The legacy of Niger’s most famous stallion, Dokin Iska Dan Filingue, that raced in front of Queen Elizabeth II in 1956 lives on in a neglected corner of the country’s capital, Niamey.
“We have the space, we could build a hotel, a conference centre. All of the races could be organised, it could be institutionalized and jobs could be created. But here, everything is deserted,” says Alio Dauda, a breeder and a member of the Féniseq (Nigerien Federation Equestrian Sports)
Although this dusty racing track is a far cry from the nation’s equine glory days when horses bred in the country enjoyed international fame, the country’s small racing scene hopes that its past glories can be revived with the construction of a new horse racing complex.
We have the space, we could build a hotel, a conference centre. All of the races could be organised, it could be institutionalized and jobs could be created. But here, everything is deserted.
“One learns to ride from childhood. I was making a lot of races upcountry, but came to Niamey, “says Noura Idi jockey.
Here, gamblers, professional jockeys, trainers and bookmakers all jostle to make money and entertain the crowds.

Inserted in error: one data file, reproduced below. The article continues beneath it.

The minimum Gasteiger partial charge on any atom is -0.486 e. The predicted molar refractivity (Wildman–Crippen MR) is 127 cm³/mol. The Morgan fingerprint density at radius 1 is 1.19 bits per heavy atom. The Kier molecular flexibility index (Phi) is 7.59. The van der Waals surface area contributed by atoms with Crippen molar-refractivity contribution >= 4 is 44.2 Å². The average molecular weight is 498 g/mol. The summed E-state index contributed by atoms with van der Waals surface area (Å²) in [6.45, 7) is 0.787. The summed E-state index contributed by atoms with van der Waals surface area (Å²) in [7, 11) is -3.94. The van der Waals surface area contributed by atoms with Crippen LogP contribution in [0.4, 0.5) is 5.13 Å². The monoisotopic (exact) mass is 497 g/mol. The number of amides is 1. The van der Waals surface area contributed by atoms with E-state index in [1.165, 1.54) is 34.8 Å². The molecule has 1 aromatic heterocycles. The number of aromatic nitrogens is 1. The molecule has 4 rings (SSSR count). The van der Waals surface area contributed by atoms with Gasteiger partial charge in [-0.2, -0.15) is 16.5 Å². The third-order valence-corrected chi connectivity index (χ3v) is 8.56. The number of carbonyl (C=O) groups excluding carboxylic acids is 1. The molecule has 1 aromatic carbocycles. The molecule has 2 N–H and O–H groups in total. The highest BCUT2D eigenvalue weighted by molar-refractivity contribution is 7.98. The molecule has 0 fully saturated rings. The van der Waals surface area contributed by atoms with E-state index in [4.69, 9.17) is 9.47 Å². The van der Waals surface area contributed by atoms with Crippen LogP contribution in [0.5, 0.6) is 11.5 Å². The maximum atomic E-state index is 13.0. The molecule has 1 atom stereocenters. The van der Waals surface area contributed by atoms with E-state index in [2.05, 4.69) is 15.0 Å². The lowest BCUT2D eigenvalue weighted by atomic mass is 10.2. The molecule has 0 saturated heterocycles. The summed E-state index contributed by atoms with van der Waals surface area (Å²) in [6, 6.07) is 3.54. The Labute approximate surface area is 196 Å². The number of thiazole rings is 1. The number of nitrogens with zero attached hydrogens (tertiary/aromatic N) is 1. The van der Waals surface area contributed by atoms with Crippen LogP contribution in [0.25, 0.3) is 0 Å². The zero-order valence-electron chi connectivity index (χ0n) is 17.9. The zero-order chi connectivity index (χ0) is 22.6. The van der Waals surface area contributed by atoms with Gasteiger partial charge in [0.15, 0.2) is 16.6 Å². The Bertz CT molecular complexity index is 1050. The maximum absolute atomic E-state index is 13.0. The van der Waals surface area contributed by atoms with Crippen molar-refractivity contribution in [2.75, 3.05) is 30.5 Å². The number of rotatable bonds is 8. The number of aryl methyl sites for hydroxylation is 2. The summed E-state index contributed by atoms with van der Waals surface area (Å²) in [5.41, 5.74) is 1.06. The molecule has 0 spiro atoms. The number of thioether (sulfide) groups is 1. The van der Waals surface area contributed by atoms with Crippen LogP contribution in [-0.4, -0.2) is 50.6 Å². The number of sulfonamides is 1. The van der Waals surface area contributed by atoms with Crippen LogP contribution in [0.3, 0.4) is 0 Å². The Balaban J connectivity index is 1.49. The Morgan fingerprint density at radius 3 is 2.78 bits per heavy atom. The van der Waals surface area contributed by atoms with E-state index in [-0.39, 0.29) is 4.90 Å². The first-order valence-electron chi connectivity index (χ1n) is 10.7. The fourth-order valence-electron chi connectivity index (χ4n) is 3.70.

Niger’s love affair with all things equine is largely down to the global success of Dokin Iska Dan Filingue whose name in Hausa means ‘the horse of the wind from Filingue (a town in the country).
Filingué was immortalised in a song by the celebrated Hausa singer and storyteller Ibrahim Narambada who died in 1960 which proclaims that the horse, an Arewa native to Niger, won at every race course in the country, sources say
And according to leading lights in the local racing world, the key to racing success in Niger may not simply rest with horse and rider.
France 24’s Patrick Fort reports that one respected former jockey who notably rode in Nigeria, said the secret to victory was to find and sacrifice a red goat.